Following on from my recent blog about how many trees our office throws away each year http://community.psion.com/blog/b/weblog/archive/2011/02/14/do-you-know-how-many-trees-your-office-is-throwing-away-each-year.aspx and the ongoing breaking news on natural disasters occurring around the world, I found myself wondering if there has been an increase in natural disasters in recent years? And if “man” was the contributing factor?
What I found is that there indeed seems to be a dramatic increase in the past decade. Comments from various government departments and scientists / researches all paint the same gloomy picture.
“According to reports, the Intergovernmental Panel on Climate Change (IPCC) claimed in 2007 that some of the costs of extreme weather events could be attributed to global warming. “ “Scientific and technical reports present compelling evidence that human-induced climate change is upon us, and that its consequences could be devastating...” Dr. Baliunas and Dr. Soon. “The number of events have gone up very, very dramatically," CRED Director Debarati Guha-Sapir said in Geneva.
The CRED report went on further to comment that during the 2000 – 2009 period there had been 385 disasters, an increase of 233% since 1980 to 1989, and a 67% increase since 1990 to 1999. Though earthquakes made up 60% of natural disasters from 2000 to 2009, climate-related events, such as droughts, storms and floods, had made up the majority of disasters overall, increasing tenfold since data was first collected in 1950. And from 1992-2001, about 90% of natural disasters were meteorological or hydrological in origin; the resulting economic losses were estimated at $446bn.
We are only two months into the year and already we have experienced a vast number of global disasters and other strange phenomena:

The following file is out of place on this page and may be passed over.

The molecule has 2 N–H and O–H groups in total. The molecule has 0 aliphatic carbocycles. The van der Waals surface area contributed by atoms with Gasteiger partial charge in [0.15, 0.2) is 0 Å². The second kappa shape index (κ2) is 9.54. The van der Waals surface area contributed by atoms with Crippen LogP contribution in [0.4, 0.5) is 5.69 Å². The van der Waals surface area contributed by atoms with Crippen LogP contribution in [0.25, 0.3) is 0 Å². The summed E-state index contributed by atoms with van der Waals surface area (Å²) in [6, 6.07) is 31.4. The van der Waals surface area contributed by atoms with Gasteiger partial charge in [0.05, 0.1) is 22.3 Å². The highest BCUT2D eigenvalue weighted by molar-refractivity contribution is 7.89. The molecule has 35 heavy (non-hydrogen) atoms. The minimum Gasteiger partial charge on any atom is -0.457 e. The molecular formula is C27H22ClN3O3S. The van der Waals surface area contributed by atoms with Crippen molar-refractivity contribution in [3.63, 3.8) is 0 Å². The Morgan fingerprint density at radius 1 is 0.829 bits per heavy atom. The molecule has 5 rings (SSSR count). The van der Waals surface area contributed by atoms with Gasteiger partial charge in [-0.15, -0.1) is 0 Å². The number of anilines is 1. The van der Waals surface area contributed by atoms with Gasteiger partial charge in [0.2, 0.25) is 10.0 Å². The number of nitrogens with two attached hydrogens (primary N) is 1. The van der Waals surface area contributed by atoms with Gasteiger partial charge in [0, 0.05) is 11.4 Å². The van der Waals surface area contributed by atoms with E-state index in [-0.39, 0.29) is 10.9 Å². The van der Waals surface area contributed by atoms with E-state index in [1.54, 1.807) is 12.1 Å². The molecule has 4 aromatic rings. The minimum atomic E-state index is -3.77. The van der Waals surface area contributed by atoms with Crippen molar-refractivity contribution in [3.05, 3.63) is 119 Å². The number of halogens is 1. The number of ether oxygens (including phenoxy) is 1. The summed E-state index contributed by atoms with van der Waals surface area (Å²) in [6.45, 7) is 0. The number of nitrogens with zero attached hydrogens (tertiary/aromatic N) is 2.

Earthquakes:- Argentina 6.9, Southern XinJiang 5.2, Chile 7.1, Japan (- Triggered Tsunami warning), South East Iran, Northern Argentina 7.0, California 4.5, New Zealand 6.3. Floods:- Australia, Brazil, South Africa, Bolivia. Fires:- Australia Windstorms & Cyclones:- Scotland, Bingiza, Yasi, Wilma, Vania Snowstorms:- USA Dead animals:- Arkansas 1000 dead birds, Arkansas river 20-mile dead fish, Louisiana hundreds dead blackbirds, Manitoba 10000s dead birds, South America thousands dead birds fall from sky, Kentucky dead birds, Brazil 100 tons dead fish, East Texas Hundreds of dead birds, Sweden dead birds, Brazil and New Zealand dead fish, England 40000 dead crabs.
You can view the growth trend graph of Natural Disasters below:
Scary stuff? Most definitely! The statistics in the graph reveals an exponential increase in disasters. This raises several questions. Is the increase due to a significant improvement in access to information? What part does population growth and infrastructure development play? And finally, is climate change behind the increasing frequency of natural hazards? And is “man” to blame?
Well, with the growing population and infrastructures the world’s exposure to natural hazards is inevitably increased. For example, the strongest population growth is located in coastal areas (with greater exposure to floods, cyclones and tidal waves). And to make matters worse any land remaining available for urban growth is generally risk-prone, for instance flood plains or steep slopes subject to landslides. From this I can surmise that the increase in population does not perhaps alter the number of events taking place but it certainly alters the effect it has on lives, infrastructure and economic loss.
Likewise I doubt the increased media coverage on disasters has had any influence in the increase in events but instead has been a blessing in respect of getting global assistance to areas in need. Prior to increased media coverage events would have been recorded weeks or months after the tragedy had occurred.
Having eliminated the first two suggestions for the increase in natural disasters the only explanation remaining is that climate change has been the contributing factor to the increase. And as scientists have suggested that the extra greenhouse gases which humans have released intensifies the problems with climate change, we can surmise that man is to blame? Or can we?